Dawson Creek Art Gallery

Sukunka: Like Jaws but with Bears

By Haley Bassett, December 13th 2021

For this week’s edition, I spoke with Rob Brown, producer, writer, director and actor of the full-length motion picture Sukunka, a thrilling, action-packed mix of comedy and horror. Our conversation spanned the breadth of the Sukunka project, its inspirations, and the process of getting it made. Catch the teaser trailer here.

Rob Brown wears many hats. He is an editor, journalist, producer, photographer, playwright and actor. Although Sukunka is his first feature-length film as a director, his years in theatre have helped him prepare for the tasks of writing, acting, directing and producing a film. Not only has he been writing professionally for over 30 years, he has produced plays for 15 of them as an active figure in Stage North, a theatrical entertainment company based in Fort St. John, as well as the Tumbleweed Theatre in Brooks, Alberta.

The inspiration for Sukunka hit when director Rob Brown attended the Sukunka Valley Awakening Music Festival. Struck by the stunning backdrop of the valley, Brown started penning the script for the film in 2016. Over the next two years, the perplexing story of mysterious maulings in the woods, a greedy mayor flouting public safety and concerned conservation officers took shape. Rob’s elevator pitch for the film was, “Like Jaws, but with bears.” It’s a classic, and timely, story of communal law versus individual freedom as public gatherings are halted while the community battles an unseen enemy.

Conservation officers Jill Unesco (played by Sarah Weiss) and Ray English (played by Rob Brown) on the trail.

In being an almost entirely local production, the film has a unique appeal. Familiar scenery, such as the Sukunka Valley, the village of Pouce Coupe, Swan Lake, Kin Park and the District of Chetwynd make up the shoot locations with Ron Cartier behind the camera and Hank Bergman in charge of cinematography. It boasts a local cast, with Rob Brown and Sarah Weiss playing the conservation officers advocating for public safety, Paul Brent as the antagonistic mayor, and Gary Vincent as the bear expert Cooper Matthews (a nod to Jaws’ shark expert Matthew Hooper). The film also includes a soundtrack featuring the Raspy Devils, as well as many other local musicians. Sukunka even features cameos from several well-known characters in the area, such as the Rolla Pub’s Patty Martin, the Alaska Hotel’s Charles Kux-Kardos and the late writer Robin Gibson.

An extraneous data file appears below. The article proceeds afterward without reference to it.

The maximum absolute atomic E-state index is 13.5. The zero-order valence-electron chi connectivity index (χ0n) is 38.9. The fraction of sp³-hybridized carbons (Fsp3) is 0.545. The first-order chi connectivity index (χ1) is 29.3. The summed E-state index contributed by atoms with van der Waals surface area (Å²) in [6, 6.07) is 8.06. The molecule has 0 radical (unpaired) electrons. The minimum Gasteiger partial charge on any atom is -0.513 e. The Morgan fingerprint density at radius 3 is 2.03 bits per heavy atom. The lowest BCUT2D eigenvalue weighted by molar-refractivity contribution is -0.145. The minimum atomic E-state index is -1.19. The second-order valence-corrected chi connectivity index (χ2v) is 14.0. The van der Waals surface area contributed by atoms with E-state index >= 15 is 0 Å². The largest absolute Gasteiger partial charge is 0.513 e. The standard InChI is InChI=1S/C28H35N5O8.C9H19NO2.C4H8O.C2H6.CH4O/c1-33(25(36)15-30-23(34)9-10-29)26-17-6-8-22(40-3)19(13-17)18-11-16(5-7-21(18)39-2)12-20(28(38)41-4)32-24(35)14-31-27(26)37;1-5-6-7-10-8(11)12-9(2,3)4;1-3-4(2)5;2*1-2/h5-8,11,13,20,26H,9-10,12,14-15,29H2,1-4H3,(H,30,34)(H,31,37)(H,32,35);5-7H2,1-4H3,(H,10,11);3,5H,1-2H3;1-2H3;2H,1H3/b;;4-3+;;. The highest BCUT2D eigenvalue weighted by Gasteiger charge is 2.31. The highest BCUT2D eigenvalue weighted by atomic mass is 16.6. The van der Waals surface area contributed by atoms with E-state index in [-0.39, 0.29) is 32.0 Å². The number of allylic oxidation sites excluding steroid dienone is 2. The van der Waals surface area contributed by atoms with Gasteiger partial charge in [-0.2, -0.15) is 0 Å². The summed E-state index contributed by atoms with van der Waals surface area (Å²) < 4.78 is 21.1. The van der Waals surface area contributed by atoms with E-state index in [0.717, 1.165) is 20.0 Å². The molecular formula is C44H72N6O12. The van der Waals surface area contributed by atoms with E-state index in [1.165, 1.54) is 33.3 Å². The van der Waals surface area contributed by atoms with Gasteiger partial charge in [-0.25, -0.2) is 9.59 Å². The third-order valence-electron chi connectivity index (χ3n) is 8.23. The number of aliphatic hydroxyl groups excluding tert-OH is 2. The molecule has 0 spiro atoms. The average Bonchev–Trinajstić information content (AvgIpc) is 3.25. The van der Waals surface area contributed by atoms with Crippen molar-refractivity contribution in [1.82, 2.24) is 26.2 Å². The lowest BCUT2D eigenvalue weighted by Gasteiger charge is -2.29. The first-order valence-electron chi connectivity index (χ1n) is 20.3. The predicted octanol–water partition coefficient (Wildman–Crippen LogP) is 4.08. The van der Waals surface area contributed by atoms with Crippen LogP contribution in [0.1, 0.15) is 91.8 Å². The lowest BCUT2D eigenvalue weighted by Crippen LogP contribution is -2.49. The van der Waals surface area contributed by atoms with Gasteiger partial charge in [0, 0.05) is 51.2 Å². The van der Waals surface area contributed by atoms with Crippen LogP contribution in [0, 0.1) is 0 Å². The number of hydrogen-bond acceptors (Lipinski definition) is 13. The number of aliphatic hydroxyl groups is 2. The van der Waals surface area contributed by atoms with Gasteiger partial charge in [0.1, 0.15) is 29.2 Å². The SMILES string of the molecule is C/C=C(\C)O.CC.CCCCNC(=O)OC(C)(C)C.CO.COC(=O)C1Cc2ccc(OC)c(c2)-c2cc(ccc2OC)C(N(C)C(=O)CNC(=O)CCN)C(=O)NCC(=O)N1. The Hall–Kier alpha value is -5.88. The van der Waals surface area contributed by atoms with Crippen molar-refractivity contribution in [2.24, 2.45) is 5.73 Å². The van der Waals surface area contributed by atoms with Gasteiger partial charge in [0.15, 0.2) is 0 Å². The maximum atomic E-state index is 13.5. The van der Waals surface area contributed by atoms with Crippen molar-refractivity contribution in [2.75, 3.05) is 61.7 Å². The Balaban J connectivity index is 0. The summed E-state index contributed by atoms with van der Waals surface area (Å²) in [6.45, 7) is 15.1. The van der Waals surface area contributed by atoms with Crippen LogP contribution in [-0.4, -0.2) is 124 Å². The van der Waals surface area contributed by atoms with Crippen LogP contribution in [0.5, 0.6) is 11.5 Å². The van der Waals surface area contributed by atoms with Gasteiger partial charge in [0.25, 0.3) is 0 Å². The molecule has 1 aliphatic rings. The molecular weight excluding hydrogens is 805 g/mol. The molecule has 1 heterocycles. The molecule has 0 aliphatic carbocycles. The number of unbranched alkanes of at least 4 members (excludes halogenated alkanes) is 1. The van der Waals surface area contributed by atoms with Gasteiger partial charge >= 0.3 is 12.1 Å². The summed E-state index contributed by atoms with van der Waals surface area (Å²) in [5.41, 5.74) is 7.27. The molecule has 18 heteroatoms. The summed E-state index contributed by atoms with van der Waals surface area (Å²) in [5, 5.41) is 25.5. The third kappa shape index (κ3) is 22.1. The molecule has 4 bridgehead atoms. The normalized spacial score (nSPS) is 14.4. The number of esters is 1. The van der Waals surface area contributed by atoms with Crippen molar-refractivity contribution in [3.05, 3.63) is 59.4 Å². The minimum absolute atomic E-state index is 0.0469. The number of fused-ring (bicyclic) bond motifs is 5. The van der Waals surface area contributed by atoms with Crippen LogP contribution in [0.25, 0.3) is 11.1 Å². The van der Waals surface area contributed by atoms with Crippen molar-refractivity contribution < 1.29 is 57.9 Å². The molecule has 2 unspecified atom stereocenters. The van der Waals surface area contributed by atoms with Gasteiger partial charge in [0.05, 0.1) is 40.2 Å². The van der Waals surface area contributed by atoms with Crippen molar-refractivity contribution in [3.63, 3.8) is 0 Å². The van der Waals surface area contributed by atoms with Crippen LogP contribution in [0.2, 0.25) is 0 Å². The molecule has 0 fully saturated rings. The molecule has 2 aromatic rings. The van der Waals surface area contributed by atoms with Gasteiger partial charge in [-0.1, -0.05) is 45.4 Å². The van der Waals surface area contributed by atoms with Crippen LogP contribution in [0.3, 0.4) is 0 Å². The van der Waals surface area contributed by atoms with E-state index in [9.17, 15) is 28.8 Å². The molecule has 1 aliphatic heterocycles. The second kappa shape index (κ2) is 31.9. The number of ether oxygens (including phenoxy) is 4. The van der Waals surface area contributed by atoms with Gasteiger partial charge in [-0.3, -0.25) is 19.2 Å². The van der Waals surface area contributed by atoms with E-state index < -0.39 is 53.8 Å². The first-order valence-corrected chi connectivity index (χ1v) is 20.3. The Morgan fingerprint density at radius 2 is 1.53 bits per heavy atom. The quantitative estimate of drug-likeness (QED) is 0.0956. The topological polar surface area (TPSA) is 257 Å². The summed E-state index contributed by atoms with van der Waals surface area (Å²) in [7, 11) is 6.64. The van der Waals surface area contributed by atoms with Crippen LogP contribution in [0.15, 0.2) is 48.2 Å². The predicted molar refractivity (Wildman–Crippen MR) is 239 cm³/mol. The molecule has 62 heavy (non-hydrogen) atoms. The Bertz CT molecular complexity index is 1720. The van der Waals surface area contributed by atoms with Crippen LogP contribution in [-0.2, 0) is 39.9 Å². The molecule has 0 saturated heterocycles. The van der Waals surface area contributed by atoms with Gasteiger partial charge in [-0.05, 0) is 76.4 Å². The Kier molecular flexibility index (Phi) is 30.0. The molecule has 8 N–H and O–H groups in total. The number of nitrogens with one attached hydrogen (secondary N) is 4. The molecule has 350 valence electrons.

Significantly, Sukunka is locally funded as it received multi-year funding over 2019, 2020 and 2021 from the Village of Pouce Coupe. Rob speculates that his success with the village council is due to the concrete nature of the film. It’s slated as a cultural investment in a physical product that will benefit tourism in the area once it is released. Fittingly, Sukunka will premiere in Pouce Coupe, then travel to theatres in the Peace Country. Rob plans to submit it to major film festivals, from the Reel Shorts Film Festival in Grande Prairie and Calgary Horror Con to VIFF and TIFF.

As if creating a film was not ambitious enough, a line of Sukunka merchandise, including toys and a Hardy Boys, whodunit-style children’s book based on the film’s plot, is set to hit shelves in the Peace Region in time for the holidays. Sukunka’s release will also be accompanied by a series of music videos by the soundtrack artists. So stay tuned for the early 2022 release of this one-of-a-kind production showcasing Peace Region scenery and talent.


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